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The Bachmann dilemma

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Managing editor Rana Allam

Rana Allam

When I got into the newsroom Tuesday morning, a heated discussion between my colleagues was ongoing about whether or not to publish Michele Bachmann’s piece (which was sent to us by her office). Most of the young democracy-passionate reporters were vehemently against publishing her, very few were for it, and our Opinion editor was quite wary about doing so. “We will be attacked for this,” I was told. “She is an extremist, racist woman, and we should not give her space in our paper,” some declared. “We might as well give space to Tawfiq Okasha,” a voice shouted.

But then, do we only publish what we will not be “attacked” for? Is the media’s role to only show opinions of those who people will agree with, and disregard the others? Is it not the media’s role to show the truth about events… and people? And what better way to show the truth about people than by publishing their opinions? Is Bachmann not a member of the US congress, and are those extremist ideas not put forward in the congress of the most powerful country in the world? Is she not in Egypt having meetings with the country’s leaders?

We have been fighting with our leaders to open the door for dialogue. We have been screaming at the top of our lungs to fight Islamist extremist ideas with education and dialogue and not by oppression or simply by casting them aside and ignoring they exist. Boycotting ideas does not make them go away, but dialogue and showing how ridiculous they are might do the trick, in my opinion

I had expected response pieces from those who advocate dialogue and democracy. I had expected practicing what we continue to preach: fight ideas with ideas, not by sticking our heads in the sand and just ignoring those who hate us. This method could be acceptable had the woman been insignificant in the course of events… but she is a US congresswoman, she is part (albeit a tiny part) of the decision making process in the most important country in the world… is she not?

In the past, we have published interviews with Okasha, the military spokesman, the Muslim Brotherhood spokesman and some of its leaders, and interviews with Salafi leaders; this does not mean we agree with any or all of them. Besides, comparing giving space to Okasha to publishing Bachmann’s piece is equating a US Congresswoman with a mediocre sensationalist TV show hosts, and that is just naïve, to say the least!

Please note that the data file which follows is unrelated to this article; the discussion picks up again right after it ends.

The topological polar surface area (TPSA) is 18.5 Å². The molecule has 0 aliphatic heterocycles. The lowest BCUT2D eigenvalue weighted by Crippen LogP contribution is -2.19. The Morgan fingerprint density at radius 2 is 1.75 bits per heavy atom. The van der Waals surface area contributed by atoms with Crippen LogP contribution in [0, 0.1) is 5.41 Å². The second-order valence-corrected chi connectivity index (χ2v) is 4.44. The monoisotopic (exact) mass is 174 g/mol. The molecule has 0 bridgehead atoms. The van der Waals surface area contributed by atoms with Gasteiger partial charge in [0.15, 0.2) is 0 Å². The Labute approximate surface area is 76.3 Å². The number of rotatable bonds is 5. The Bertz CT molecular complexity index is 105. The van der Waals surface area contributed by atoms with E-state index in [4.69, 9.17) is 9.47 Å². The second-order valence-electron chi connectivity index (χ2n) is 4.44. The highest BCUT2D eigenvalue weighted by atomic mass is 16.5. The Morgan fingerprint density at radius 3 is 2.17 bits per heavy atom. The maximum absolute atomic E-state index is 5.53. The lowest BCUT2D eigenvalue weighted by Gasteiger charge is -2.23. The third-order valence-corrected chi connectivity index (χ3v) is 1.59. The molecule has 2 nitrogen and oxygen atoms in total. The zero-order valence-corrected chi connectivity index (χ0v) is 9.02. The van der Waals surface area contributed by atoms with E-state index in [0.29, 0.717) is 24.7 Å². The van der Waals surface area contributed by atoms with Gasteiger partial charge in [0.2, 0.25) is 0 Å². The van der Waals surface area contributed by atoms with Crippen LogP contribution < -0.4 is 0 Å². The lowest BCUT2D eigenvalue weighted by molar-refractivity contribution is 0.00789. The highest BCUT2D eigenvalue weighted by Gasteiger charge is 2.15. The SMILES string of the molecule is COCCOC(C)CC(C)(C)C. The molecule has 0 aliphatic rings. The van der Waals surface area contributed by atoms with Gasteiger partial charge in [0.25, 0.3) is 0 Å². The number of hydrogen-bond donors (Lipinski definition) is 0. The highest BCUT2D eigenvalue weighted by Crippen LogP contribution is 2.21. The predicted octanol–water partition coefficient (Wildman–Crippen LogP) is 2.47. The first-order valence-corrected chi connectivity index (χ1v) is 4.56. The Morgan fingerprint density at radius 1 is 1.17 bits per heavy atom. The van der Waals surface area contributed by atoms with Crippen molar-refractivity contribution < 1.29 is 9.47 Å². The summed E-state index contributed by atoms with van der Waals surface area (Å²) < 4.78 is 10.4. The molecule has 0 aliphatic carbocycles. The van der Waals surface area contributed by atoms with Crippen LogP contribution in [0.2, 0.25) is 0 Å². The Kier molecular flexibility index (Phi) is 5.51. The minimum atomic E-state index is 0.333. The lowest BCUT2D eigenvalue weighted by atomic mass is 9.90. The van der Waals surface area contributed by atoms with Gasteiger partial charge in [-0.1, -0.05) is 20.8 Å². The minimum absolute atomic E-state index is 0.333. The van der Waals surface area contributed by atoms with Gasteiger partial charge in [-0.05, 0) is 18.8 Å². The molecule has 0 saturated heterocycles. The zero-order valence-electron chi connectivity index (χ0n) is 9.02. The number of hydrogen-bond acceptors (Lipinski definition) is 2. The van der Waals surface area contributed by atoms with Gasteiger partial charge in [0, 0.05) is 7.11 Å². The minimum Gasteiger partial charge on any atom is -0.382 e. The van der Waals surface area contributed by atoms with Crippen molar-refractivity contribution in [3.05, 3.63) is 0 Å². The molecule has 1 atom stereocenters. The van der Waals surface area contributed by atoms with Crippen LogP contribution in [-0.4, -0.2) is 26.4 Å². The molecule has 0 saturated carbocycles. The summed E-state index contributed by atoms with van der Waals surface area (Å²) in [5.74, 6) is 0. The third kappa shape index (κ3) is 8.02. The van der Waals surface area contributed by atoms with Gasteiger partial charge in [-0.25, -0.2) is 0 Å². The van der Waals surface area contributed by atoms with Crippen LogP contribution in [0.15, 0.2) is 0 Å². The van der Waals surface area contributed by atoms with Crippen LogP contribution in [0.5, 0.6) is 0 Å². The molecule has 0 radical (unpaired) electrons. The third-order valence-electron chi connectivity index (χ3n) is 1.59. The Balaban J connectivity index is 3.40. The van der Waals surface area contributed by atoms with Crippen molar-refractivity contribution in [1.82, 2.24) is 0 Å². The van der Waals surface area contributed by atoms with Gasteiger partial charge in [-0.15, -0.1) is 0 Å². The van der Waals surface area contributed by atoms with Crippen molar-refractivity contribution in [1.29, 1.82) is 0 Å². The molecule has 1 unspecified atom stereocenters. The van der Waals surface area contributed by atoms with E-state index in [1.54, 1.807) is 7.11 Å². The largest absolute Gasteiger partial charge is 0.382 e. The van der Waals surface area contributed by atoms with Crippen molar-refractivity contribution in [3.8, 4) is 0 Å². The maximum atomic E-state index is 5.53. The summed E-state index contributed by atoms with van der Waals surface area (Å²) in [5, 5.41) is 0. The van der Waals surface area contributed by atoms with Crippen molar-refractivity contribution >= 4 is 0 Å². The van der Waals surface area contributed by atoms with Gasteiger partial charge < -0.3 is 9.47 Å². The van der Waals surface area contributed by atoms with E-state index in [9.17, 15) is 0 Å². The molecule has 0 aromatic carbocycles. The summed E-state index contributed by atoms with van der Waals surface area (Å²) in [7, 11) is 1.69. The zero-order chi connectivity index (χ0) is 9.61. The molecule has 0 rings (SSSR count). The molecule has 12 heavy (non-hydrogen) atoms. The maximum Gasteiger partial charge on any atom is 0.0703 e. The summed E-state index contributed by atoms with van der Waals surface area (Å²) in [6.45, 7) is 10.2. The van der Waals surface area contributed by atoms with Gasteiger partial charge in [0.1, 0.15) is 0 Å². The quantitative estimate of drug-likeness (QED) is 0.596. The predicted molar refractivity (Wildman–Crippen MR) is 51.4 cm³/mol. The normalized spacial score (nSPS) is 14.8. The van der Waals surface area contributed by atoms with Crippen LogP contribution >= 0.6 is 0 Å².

Islamists, who are insulting the Daily News Egypt for publishing Bachmann, seem to disregard the fact that they are doing with her exactly what is being done to them: rejection and boycott. Hard-line Egyptian Islamists are labeled exactly what Bachmann is labeled: racist, extremist, and with promoting a phobia (hers is Islamophobia, theirs is a phobia of secularism). Should we then not publish their opinions? If yes, then we should agree with shutting down their channels and newspapers, and agree with boycotting them in the media. We should then be happy with our TV channels for only presenting one point of view, which will lead us to also agree with shutting down Bassem Youssef’s show. There is no comparison of course between both, but a principle is a principle in the end.

If we are to fight other people’s methods of fighting extremism, I suppose we should not act like them. They fight extremism by boycotting extremists, and what is the result of that? No one is there to refute their ideas, attack their racism or ridicule their rhetoric, which has resulted in many accepting their perspective. We tend to forget that hardliners lose much of their popularity when we let them speak, when we present viable calm arguments to their absurd ideas.

The time of Morsi’ reign seems to have faded from our memories. The more they had air time and media space, the more the replies and counter-arguments flew their way, and the less popular they became. But alas, it seems we are in a time where we can only either kill or boycott our opponents – make them “not exist” or act as if they don’t. And what good would come from acting as if this woman doesn’t exist in Congress, elected by many, supported by many? Isn’t the correct thing to do to publish her, argue against her ideas, and bring her down through dialogue? Again, she is not an Okasha or Beck, she is a US congresswoman who is meeting with our de facto leader Al Sisi, and our interim president in an official capacity.

Free speech is an intricate part of freedom, and publishing opinions that stand for everything we abhor maybe an unpopular choice but it is how we choose to contribute to the dialogue in this country.

About the author

Rana Allam

Rana Allam

Follow her on Twitter at @Run_Rana


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